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REPORT: Irish Orienteering Trip to Fontainebleau Training Camp and La 77 // 13-17 December 2023

Updated: Dec 31, 2023

Late one night in November, I got an email from Eileen Young (FIN). Within was a forwarded message from Eoin Browne (GEN), detailing that he and his family (along with the Rowes [GEN] and O’Donnells [FIN]) would be heading to the forest of Fontainebleau in central France for three days of training in December, leading up to a famed event called 'La 77' ('A' course 15.4km, 77c). This year would be their third outing, and they were putting out an offer for others to come along.

At this stage, I was 9 months into my whirlwind romance with orienteering. In January, I had been reminded of the several times I escaped the classroom for a day of orienteering with geography teacher Andrew Cox (SEVO), and wondered if running with a map in the forest might be what I was missing from my life. A cold Sunday morning in February at Tintern Abbey confirmed that for me, and there was no going back. Eileen (whose student I was lucky enough to be on two occasions this year, both for mapping and basic instructing) had gone on the previous trip to Fontainebleau, and, though she wouldn’t be able to attend this time, encouraged me to tag along with Eoin and the others.

In the end, of course, it was inevitable that I would go. As I was quite late with my RSVP, there was no room left at the (now very full) Browne inn, so I booked flights and a rental car, and found a gîte close to the main training area. Telling my mother about it all, I gained a last-minute chaperone, and, before I knew it, it was time to leave for the airport.

Day 1

The Irish juniors listening intently to Benjamin Hofmans, one of the FTC organisers, at Parking de l’Éléphant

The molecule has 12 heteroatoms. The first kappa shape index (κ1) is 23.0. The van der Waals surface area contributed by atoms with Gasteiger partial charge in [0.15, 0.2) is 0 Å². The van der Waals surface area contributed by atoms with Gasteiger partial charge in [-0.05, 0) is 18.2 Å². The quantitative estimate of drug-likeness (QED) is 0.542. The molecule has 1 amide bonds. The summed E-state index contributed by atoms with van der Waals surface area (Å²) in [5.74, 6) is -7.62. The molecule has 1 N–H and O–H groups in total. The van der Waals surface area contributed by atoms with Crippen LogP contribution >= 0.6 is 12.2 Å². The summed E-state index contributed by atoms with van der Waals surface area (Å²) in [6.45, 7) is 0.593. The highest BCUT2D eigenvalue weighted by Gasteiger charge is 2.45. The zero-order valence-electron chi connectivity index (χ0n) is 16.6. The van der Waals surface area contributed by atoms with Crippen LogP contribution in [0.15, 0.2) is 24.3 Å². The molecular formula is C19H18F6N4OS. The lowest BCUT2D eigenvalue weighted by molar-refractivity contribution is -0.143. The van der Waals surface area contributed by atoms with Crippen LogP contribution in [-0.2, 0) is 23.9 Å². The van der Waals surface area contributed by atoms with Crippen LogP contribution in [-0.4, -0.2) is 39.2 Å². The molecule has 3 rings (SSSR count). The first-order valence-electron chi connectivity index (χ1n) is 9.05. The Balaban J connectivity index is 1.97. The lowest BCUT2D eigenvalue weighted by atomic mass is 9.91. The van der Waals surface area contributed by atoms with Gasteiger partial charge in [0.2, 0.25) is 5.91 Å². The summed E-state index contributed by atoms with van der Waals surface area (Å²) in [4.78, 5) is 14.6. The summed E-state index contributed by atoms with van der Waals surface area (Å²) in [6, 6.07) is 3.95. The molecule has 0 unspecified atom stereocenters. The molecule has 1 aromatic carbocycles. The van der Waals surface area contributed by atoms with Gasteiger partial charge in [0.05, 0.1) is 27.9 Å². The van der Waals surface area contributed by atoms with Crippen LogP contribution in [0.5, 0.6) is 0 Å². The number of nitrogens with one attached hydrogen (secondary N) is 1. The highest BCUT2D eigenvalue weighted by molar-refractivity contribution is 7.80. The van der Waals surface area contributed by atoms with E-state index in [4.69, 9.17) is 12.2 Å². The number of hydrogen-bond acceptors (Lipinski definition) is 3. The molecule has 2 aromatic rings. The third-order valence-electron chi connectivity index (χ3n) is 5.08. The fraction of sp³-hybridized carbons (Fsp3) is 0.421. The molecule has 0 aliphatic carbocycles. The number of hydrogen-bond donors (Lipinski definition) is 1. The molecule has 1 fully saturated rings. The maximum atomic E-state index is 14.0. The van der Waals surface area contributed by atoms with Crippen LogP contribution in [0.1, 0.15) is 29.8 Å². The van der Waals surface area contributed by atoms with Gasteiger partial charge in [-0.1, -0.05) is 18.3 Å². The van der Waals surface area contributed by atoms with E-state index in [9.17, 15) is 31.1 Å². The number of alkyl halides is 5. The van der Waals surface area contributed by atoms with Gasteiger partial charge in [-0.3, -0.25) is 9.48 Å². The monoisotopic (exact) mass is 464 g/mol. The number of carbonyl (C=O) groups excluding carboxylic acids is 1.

We flew into Paris Orly on the Wednesday evening, a few hours ahead of the others, and on Thursday morning we met them at Rocher de l’Éléphant (Elephant Rock) on the northern edge of the village of Larchant. The rest of the group consisted of the originally advertised trio of families, as well as the Churches and Mastersons (CNOC), Tim Norwood (GEN), Eanna Grennan (SEVO), Sadhbh Hassett (SET), and Eve and Fionn Buckley (BOC). Conditions were much as we had left them in Ireland - mild (around 10°C) and dry, with overnight showers. Before long, a tall, blonde Belgian named Benjamin arrived, stacks of maps in hand. He laid them out on a rock; these were the next two days’ worth of trainings, which we could complete at our leisure within the given time windows. After a quick warm up on the quiet road which cut through the forest, it was straight into the first: Multiposte (Multicontrol), a control picking exercise. 

The opening training, a control picking exercise with lots of changes in direction

With 51 controls in just 5.5km, the main learning aim was to practise taking and leaving controls with accuracy, contending with plenty of changes in direction. Benjamin also pointed out that it was a good opportunity to get to grips with the terrain and the mapping. We headed out around 30 seconds apart, with some going around the course the opposite way. While I started slow and deliberate, by the 5th or 6th control I had picked up the pace, running alongside a speedy Belgian. I got distracted leaving the 9th control, and had mixed success from there. A rocky start to the training, but I was beginning to understand how different, and how technical, the terrain was compared to home.

The afternoon training - this was the easier course with all rock features removed, but retaining the paths

The second training was in the afternoon, about 20 minutes away in an area called Vallée aux Chatons (Valley of the Kittens). Entitled ‘Ultimate’, it featured a double-sided map: on one side, a more technical 7.6km course, with all paths and rock features removed; on the other, a less technical 6.1km course, with only the rock features removed. The exercise forces you to really tune into the contours, and, in the case of the more technical Noir course, to stick almost exclusively to the forest and not be distracted by paths. Compared to the relatively flat, very clean terrain of the morning training, Vallée aux Chatons was much steeper, and was almost entirely covered with a ‘slow run’ undergrowth hatch (usually withered bracken, about half a metre high), as well as patches of greener forest. I decided to show some restraint after the morning’s mishaps and do the easier course. The first half was nice and smooth - a good network of sizeable paths made for safe and easy navigation for most of the leg, but still required some fine navigation and attention to detail within the control circle. I ended up skipping a few controls at the far end, and finished up as they were beginning to collect the flags (not kites - small red or blue pennants, attached to dowels about a foot high).